Dallas — If the way to fame is to find a niche and fill it, the Dallas Chamber Symphony is headed to the top. They have a new take on commissioning new compositions. Here, it is scores to silent movies and it is very effective, indeed. For the concert on Tuesday evening at Dallas City Performance Hall, three slapstick comedies received new scores.
When these movies were first presented, the scores were played live, just like on Tuesday. In the smaller houses, it was a pianist or an organist; while in the prestigious theaters in the big cities, it was a pick-up orchestra whose numbers (and quality) varied. They rarely had a score composed for them. Mostly, the music director looked through the movie and picked music from an existing repertoire to match the action on the screen. This assembled pastiche was then played while the silent movie screened.
The original creators of the three comedies we saw on Tuesday would have been thrilled with the rests of the ministrations of three composers. All the films were banana-peel broad comedies, with lots of everyone hitting each other frequently—and falling on the ground just as much.
Before the hilarity, we heard two very serious pieces of music: Bach’s Brandenburg Concerto No. 3 and Benjamin Britten’s Serenade for Tenor, Horn and Strings.
The Bach was first. As was the practice at the time, the performance was “conducted” by concertmaster Kazuhiro Takagi. It probably would have benefited from the modern practice of having a dedicated conductor because the ensemble was on the ragged side. It was fast and energetic with period-savvy minimal vibrato sitting uncomfortably with modern day dynamics and bowings. An interpolated violin cadenza was a surprise. Grady Coyle, one of the area’s best organists, was seated at the harpsichord but barely audible, which was a shame because he surely did a fine job.
Britten’s Serenade fared somewhat better. Music Director Richard McKay remains an accurate but unexpressive presence on the podium. One odd thing: the orchestra didn’t stand when McKay came on stage to conduct.
Tenor Shawn Mlynek gave a fine performance of this difficult work. In fact, the timbre of his voice was ideally suited, lacking the Italian tenor ring, a trait he shares with the tenor for which it was written: Perter Pears, Britten’s life partner.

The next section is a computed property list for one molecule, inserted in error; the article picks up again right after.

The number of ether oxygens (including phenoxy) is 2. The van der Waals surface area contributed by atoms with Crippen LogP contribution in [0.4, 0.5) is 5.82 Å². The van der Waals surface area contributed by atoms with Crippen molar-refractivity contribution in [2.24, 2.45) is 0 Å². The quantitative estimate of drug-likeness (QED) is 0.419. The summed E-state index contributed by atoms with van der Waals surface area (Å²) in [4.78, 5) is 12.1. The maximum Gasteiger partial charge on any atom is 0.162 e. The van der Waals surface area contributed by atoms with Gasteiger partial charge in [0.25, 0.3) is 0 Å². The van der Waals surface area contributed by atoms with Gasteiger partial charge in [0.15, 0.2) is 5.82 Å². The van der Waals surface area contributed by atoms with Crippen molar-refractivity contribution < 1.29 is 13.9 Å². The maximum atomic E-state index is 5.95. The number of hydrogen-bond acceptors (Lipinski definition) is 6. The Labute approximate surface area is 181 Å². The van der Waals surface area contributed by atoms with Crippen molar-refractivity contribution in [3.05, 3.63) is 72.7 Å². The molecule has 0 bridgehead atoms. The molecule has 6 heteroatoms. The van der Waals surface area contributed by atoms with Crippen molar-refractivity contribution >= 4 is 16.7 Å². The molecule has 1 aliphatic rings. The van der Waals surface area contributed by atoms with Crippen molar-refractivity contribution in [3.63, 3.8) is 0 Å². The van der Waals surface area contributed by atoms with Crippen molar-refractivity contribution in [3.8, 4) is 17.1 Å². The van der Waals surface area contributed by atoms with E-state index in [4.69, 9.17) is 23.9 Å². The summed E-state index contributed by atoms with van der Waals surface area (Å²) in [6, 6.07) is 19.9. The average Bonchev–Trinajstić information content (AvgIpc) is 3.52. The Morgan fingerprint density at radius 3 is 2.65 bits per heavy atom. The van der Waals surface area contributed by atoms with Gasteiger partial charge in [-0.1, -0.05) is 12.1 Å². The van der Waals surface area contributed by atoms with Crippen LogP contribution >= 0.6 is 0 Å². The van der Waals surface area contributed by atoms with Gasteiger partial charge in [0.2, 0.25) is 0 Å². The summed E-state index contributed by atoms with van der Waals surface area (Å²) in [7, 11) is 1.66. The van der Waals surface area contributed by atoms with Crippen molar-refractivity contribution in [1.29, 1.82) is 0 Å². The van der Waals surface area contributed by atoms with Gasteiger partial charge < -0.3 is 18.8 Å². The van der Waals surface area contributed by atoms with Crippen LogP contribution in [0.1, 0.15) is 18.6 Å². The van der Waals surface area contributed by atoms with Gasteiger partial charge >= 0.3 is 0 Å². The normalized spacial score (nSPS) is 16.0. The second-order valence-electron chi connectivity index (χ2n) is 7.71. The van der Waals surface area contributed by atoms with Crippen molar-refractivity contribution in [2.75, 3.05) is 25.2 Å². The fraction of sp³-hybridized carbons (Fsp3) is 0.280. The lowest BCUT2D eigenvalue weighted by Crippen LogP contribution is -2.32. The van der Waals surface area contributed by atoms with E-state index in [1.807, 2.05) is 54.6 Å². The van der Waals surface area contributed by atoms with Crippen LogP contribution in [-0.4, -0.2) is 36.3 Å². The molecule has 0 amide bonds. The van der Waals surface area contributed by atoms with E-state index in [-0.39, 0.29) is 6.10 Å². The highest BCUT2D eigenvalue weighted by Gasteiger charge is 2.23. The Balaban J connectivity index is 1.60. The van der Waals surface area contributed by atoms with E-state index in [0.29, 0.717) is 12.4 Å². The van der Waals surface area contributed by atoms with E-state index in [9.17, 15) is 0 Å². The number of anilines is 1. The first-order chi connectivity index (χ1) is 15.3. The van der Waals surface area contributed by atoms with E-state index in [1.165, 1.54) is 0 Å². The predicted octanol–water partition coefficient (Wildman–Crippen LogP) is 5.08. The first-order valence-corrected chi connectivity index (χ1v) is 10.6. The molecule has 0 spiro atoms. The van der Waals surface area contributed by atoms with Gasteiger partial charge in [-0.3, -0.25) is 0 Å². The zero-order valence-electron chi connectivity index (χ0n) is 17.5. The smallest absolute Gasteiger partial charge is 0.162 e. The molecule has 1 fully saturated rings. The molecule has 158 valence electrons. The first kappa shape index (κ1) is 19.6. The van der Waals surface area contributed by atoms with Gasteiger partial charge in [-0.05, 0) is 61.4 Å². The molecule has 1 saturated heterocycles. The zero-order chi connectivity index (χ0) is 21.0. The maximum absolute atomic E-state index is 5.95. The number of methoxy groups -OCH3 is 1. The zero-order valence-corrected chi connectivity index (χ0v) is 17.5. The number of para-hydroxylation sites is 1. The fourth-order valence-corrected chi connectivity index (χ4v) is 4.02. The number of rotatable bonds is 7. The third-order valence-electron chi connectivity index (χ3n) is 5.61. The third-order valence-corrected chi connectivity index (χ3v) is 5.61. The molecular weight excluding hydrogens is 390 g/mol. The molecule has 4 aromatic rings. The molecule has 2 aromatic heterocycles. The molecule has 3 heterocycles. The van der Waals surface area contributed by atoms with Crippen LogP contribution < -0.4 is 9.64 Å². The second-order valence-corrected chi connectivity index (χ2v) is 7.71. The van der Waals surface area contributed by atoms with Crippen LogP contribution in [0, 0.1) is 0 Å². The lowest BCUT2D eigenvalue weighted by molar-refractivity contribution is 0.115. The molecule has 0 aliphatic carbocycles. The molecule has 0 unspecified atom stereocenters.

Mlynek didn’t quite know what to do with his body in a work with such a varied text, lacking the storytelling that song cycles usually offer. He took the less-is-more approach and it worked nicely. The poetry ranges from Tennyson and Blake to that most prolific poet—Anonymous—dating from the 15th century, but it mattered little in this performance. Mlynek’s diction was on the mushy side and the text, printed in a minuscule type face, was impossible to see in the dark auditorium.
Katie Wolber did a great job with the horn part, a shoal upon which many others have floundered. Britten adds the complication of asking the horn player to play the solo prelude and postlude on the natural horn, which lacks the values of modern horns and is more difficult to play.
The silent comic movies that followed took us to a completely different world. Alain Mayrand was up first with a score for Harold Lloyd in Ask Father. This was the funniest of the three and Lloyd’s humor and timing have to be experiences to fully appreciate. One discordant note, from a thankfully bygone era, was a frame before the titles that said “Passed by the National Board of Review.” Glad they went the way of the hoop skirt.
Mayrand’s bouncy score for Lloyd’s short had a tune that was reminiscent of Prokofiev, but did a fine job of mirroring what was on the screen, which was constantly funny throughout.
Penka Louneva’s score for Charlie Chaplin’s By the Sea was a fine effort, but it couldn’t make up for the lame plot, full of overblown fight sequences. Brian Satterwhite’s music for Buster Keaton’s The Scarecrow was a charming pastiche of musical styles. The movie was clever and full of silly chase scenes. His incarnation as the scarecrow of the title was especially funny.
By the way, the young Buster Keaton was a surprisingly handsome man for those of us who only remember him in his hysterical turn in the 1966 film version of Sondheim’s musical A Funny Thing Happened on the Way to the Forum. That was his last screen appearance and what a memorable one it was. The timing displayed in this early film was his hallmark in his last, as well.